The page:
Thursday, February 28, 2013

New Excerpt

Get a brief glimpse into what is happening to Dr. Mackland Luther and his friends as Jerrington tries to make them co-operate. Welcome to the world of Dark Luminance, due out in July, 2013!

Everyone in the room except for Jerrington and his guard moved as far away as possible from the dead woman shambling towards them. When Lily tried to jump up and escape, the guard dropped a large hand on her shoulder, pinning her to the seat. Jerrington waved a hand toward her, "Please use the plasitcuffs to restrain Ms. Decker to her chair." As the guard moved to comply, Jerrington turned to the others in the room. "Mr. Tao, if you would be so good, please escort our guests to the adjacent room so that we can continue our discussion."

Ming couldn't remain quiet any more. "Brad! What the hell is going on? We need to put that thing down now before it does any damage!"

Jerrington took several steps until he was directly in front of the dead woman. She appeared to have been an attractive brunette woman when she was still alive, and from what Mackland could see she hadn't been dead very long. She still had most of her hair, and aside from some cuts and bruises that would never heal properly now that she was dead, she didn't look that bad. But the blank, vacant stare of her dead eyes and the slack muscles throughout her face left no doubt just how far from human she was. Jerrington ignored all of that and turned his back on her to address Ming and the others. "She is no threat to anyone unless I determine she is. She is fully under my control, so please refrain from further emotional outbursts, and take our guests next door."

Ming persisted. "What about Lily?"

"Ms. Decker will be remaining in here for the time being until we conclude our discussion. If all goes well, she will be joining us shortly."

Mackland looked ready to explode and blurted out, "No way, you bastard! We aren't leaving her here with that thing!"

Grizzly advanced slowly towards the Jerrington with murder in his eyes. "Ya ain't gonna do nothin' but get smushed, unless you let us outta hear, ya uppity shit!"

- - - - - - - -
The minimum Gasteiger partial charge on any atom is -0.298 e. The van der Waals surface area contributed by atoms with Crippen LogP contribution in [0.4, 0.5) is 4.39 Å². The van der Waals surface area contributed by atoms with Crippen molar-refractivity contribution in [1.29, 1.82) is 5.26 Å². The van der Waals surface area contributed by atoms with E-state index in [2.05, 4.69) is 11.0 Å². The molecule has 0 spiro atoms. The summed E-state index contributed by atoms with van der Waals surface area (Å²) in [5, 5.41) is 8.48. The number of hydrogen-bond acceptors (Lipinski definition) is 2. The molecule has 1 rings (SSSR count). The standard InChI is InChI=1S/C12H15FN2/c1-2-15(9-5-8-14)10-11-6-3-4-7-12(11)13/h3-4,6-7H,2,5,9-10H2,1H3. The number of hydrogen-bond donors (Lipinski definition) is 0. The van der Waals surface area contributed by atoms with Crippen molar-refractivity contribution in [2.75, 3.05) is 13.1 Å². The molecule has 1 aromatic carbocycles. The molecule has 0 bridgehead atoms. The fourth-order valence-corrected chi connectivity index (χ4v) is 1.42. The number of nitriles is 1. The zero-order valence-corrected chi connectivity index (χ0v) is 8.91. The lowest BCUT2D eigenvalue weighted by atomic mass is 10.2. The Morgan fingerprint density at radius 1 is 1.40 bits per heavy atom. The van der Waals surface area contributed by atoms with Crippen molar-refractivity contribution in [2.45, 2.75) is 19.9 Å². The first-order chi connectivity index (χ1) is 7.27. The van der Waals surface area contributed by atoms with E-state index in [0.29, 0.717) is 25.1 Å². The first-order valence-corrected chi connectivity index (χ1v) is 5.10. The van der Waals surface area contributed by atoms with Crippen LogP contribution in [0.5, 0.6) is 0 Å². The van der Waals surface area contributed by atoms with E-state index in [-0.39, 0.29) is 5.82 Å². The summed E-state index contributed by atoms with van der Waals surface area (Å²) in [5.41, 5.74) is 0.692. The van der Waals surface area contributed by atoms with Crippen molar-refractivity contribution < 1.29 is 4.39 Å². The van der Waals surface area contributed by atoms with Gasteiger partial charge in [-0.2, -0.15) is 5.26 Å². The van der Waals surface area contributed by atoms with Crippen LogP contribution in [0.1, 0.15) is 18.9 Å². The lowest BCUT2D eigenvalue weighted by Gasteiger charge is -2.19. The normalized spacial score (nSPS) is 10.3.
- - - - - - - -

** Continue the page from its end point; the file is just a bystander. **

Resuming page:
Jerrington dipped his chin towards the zombie, who placed herself in Grizzly's path. "Enough. Either you three follow Mr. Tao into the other room in the next five seconds, or I will instruct my young lady to bite Ms. Decker a few times. I don't know for sure how much bodily fluid is required to transmit the drug in sufficient quantity to begin the transformation, but I would expect four or five would do it." He held up one hand and began counting down. "Five...four...three..."

Ming knew his former friend wasn't bluffing, so he put his hands out to corral the other three men and move them toward the door. "Ok, ok, we're going. Just keep that...thing away from her."

Tuesday, February 26, 2013

What's The Ratio?

Followers vs. Following is now the (not-so) age old question. As a novice to the twitterverse, I still have less than a hundred of either; but I routinely see Tweeters (I'm pretty sure the plural would be Twits, but I don't want to offend anyone unnecessarily) with thousands of both. I mentioned to my teenage daughters that I was now past fifty followers, which didn't impress them in the least, but did prompt my youngest to ask how many people I was following. Not sure what she was getting at, I told her it was around ninety, and she gave me one of those smug teenage looks indicating that I was about to receive a piece of invaluable knowledge. "Only people that are desperate follow a lot more people that are following them." A final eye-roll told me just how old I really was, and she was off.

But it made me think about Twitter in general, and more specifically, how I was trying to utilize it. I freely admit, as one of my earlier posts indicated, I didn't just jump onto Twitter (or this blog, for that matter) out of a desire to suddenly garner a few thousand new friends. I am going to be publishing a book in the summer, and my research led me to believe that social media was a vital component in that endeavor. So I'm blogging and tweeting more than the above-mentioned daughter with her One Direction obsession. (Don't get me started on the hidden evils of boy-bands!)